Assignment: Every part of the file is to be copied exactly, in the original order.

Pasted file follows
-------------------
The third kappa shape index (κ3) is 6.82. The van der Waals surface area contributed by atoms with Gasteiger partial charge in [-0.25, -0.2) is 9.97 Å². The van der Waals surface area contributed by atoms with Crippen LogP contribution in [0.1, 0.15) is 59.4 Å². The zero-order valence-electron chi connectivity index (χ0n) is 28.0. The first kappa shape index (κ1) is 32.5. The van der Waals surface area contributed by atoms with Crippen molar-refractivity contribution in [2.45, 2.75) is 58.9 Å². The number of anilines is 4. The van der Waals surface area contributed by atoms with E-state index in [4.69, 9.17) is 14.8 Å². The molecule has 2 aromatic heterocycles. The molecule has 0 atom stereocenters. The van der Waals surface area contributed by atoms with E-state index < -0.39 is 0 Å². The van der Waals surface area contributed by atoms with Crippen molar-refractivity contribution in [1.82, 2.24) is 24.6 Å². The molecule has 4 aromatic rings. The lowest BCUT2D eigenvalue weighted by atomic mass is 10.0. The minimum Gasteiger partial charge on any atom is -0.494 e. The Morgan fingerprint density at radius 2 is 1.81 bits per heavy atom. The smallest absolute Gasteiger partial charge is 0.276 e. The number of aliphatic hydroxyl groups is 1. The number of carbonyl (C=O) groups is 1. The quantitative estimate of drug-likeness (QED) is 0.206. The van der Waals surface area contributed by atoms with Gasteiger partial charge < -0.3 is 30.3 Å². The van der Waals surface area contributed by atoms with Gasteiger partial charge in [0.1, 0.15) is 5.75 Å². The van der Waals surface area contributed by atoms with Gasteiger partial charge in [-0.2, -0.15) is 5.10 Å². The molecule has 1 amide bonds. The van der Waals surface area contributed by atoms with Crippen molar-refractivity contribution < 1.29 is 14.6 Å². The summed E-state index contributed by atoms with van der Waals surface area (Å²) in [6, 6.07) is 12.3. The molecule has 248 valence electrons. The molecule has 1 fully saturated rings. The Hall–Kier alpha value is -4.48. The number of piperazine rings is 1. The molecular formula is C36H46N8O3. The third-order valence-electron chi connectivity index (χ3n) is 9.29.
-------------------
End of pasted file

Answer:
The third kappa shape index (κ3) is 6.82. The van der Waals surface area contributed by atoms with Gasteiger partial charge in [-0.25, -0.2) is 9.97 Å². The van der Waals surface area contributed by atoms with Crippen LogP contribution in [0.1, 0.15) is 59.4 Å². The zero-order valence-electron chi connectivity index (χ0n) is 28.0. The first kappa shape index (κ1) is 32.5. The van der Waals surface area contributed by atoms with Crippen molar-refractivity contribution in [2.45, 2.75) is 58.9 Å². The number of anilines is 4. The van der Waals surface area contributed by atoms with E-state index in [4.69, 9.17) is 14.8 Å². The molecule has 2 aromatic heterocycles. The molecule has 0 atom stereocenters. The van der Waals surface area contributed by atoms with E-state index < -0.39 is 0 Å². The van der Waals surface area contributed by atoms with Crippen molar-refractivity contribution in [1.82, 2.24) is 24.6 Å². The molecule has 4 aromatic rings. The lowest BCUT2D eigenvalue weighted by atomic mass is 10.0. The minimum Gasteiger partial charge on any atom is -0.494 e. The Morgan fingerprint density at radius 2 is 1.81 bits per heavy atom. The smallest absolute Gasteiger partial charge is 0.276 e. The number of aliphatic hydroxyl groups is 1. The number of carbonyl (C=O) groups is 1. The quantitative estimate of drug-likeness (QED) is 0.206. The van der Waals surface area contributed by atoms with Gasteiger partial charge < -0.3 is 30.3 Å². The van der Waals surface area contributed by atoms with Gasteiger partial charge in [0.1, 0.15) is 5.75 Å². The van der Waals surface area contributed by atoms with Gasteiger partial charge in [-0.2, -0.15) is 5.10 Å². The molecule has 1 amide bonds. The van der Waals surface area contributed by atoms with Crippen molar-refractivity contribution < 1.29 is 14.6 Å². The summed E-state index contributed by atoms with van der Waals surface area (Å²) in [6, 6.07) is 12.3. The molecule has 248 valence electrons. The molecule has 1 fully saturated rings. The Hall–Kier alpha value is -4.48. The number of piperazine rings is 1. The molecular formula is C36H46N8O3. The third-order valence-electron chi connectivity index (χ3n) is 9.29.